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Edie and Anthony, gay woman and Supreme Court judge, destined to meet

This is the story of Edie and Anthony, two people destined to be together. Edie Windsor, an IBMer with a master's in math, married Dr.
Courtesy: ACLU.ORG
Courtesy: ACLU.ORG

This is the story of Edie and Anthony, two people destined to be together. Edie Windsor, an IBMer with a master's in math, married Dr. Thea Spyer, a clinical psychologist, in 2007 in Toronto after a 40-year engagement.

In '09 Spyer died from MS and left a considerable estate to her longtime love. But Edie got a federal estate tax bill for $363,000 because the Defense of Marriage Act requires the federal government to treat Edie and Thea as strangers. If Thea had been, say, Theodore, the tax bill would've been $0. Edie sued, asking why the federal government treats gay married couples differently. Several lower courts found DOMA unconstitutional. So it was inevitable that before long, Edie (and the freight train that is the gay rights movement) would encounter Anthony (Supreme Court Justice Anthony Kennedy, perhaps the most powerful Supreme of all time because he's the swing vote and is almost always with the majority).

When the Supremes get down to assessing DOMA we can expect the conservatives--Antonin Scalia, Clarence Thomas and Samuel Alito--to defend DOMA, while the liberals--Ruth Bader Ginsburg, Stephen Breyer, Sonia Sotomayor and Elena Kagan vote to strike it down. So the outcome will be determined by the votes of Chief Justice John Roberts, who's shown he's willing to leave the conservatives if he feels the court's legacy is in peril, and Kennedy, who authored the court's two majority opinions supporting gay rights.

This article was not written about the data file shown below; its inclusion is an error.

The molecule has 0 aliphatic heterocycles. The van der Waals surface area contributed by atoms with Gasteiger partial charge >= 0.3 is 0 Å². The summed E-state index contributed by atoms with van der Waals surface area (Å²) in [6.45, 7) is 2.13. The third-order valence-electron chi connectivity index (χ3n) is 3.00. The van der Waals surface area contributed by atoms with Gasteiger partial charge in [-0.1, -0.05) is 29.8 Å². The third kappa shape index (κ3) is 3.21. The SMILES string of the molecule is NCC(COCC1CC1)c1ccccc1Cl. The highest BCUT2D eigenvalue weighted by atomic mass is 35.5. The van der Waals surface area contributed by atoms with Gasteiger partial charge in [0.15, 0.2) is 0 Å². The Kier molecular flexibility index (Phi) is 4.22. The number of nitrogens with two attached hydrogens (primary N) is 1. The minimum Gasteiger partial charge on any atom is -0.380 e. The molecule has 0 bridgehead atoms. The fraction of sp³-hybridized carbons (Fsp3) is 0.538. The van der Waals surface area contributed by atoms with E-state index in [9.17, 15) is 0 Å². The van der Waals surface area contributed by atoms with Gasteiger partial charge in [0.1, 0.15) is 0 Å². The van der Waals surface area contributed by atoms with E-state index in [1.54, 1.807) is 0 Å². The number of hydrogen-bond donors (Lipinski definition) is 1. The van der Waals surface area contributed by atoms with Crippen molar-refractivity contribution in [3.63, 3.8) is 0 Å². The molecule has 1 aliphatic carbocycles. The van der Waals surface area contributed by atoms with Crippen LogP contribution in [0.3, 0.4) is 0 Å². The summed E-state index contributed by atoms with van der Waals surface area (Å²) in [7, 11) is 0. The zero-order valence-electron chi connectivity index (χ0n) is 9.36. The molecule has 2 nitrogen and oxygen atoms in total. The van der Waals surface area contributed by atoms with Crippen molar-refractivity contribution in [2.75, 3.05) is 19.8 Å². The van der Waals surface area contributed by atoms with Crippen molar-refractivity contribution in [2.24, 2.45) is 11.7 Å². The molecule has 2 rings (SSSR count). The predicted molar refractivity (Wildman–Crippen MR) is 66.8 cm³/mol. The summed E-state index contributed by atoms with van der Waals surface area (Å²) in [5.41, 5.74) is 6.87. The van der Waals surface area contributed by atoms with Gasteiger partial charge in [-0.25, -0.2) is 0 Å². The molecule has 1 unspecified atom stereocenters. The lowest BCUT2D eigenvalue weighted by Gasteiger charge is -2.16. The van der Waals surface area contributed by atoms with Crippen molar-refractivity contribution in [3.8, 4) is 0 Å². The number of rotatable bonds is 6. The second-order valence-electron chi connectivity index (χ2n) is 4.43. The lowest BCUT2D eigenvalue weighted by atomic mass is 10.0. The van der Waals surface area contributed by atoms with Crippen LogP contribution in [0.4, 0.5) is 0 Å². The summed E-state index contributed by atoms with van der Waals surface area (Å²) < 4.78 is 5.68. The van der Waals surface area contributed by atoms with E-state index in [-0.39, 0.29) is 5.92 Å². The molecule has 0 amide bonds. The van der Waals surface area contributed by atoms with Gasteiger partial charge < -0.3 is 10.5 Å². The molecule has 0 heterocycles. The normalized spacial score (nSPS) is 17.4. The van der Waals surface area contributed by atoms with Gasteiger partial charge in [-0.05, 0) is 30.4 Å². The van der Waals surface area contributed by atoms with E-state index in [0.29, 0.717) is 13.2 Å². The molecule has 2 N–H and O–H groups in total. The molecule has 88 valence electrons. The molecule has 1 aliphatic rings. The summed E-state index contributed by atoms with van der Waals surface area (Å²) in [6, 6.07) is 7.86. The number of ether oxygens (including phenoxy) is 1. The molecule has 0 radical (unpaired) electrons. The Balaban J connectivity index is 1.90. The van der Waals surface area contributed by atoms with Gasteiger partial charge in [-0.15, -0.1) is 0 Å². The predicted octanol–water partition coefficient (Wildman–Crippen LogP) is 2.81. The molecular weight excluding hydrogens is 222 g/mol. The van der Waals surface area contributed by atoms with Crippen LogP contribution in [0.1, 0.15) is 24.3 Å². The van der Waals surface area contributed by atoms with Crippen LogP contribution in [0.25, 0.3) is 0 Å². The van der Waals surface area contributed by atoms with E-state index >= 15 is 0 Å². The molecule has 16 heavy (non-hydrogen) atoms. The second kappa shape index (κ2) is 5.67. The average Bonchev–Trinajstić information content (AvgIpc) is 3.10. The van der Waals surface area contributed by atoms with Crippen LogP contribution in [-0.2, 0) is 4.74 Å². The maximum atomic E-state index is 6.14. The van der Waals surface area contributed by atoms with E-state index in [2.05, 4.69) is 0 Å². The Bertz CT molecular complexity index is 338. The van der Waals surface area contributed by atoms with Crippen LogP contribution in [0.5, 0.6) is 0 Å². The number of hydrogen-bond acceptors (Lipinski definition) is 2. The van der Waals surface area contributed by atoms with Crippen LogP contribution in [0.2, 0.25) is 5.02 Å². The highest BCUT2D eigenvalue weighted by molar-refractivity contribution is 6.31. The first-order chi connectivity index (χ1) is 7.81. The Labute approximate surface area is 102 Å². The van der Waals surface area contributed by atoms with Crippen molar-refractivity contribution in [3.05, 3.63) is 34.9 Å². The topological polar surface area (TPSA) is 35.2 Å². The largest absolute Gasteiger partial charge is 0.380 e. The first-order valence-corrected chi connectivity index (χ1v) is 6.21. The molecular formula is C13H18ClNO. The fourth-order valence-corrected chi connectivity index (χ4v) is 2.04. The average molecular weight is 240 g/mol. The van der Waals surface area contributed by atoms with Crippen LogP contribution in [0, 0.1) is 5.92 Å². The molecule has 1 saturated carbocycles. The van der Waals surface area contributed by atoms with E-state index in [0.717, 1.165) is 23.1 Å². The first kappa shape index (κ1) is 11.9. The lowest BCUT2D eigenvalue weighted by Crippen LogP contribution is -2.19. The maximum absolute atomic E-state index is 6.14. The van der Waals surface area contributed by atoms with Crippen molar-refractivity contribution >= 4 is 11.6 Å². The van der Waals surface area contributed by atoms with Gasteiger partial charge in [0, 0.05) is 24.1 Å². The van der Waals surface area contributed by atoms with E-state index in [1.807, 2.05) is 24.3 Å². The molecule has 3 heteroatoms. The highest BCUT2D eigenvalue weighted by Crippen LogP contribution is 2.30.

In '96 he wrote the Constitution "prohibits laws singling out a certain class of citizens for disfavored legal status." The Court's other gay rights cause comes from California which gave gays the right to marry and then, with Proposition 8, took it away.

Taking away an existing right because of animus was prohibited by the court in a '96 decision--authored by Kennedy. But where the DOMA case asks, can the federal government discriminate against married couples, the Prop 8 case asks if states can bar gays from marrying.

Here Kennedy has the opportunity to liberate California or create a gay Roe-v-Wade level landmark, opening marriage to all in America. The Supremes know the nation has swiftly grown accepting of marriage equality. Kennedy can only give the gay rights movement a decisive final victory or force the battle to go on a while longer. Ultimate defeat is impossible.

The momentum of the gay rights movement cannot be stopped. Gays will continue coming out and demanding rights and suing for equality until they win. The opposition can only build dams to hold off the inevitable tidal wave of justice because we're taking about something fundamental in society: the right to choose your nuclear family without being penalized. The right to have your relationship respected. Isn't that what the pursuit of happiness is about?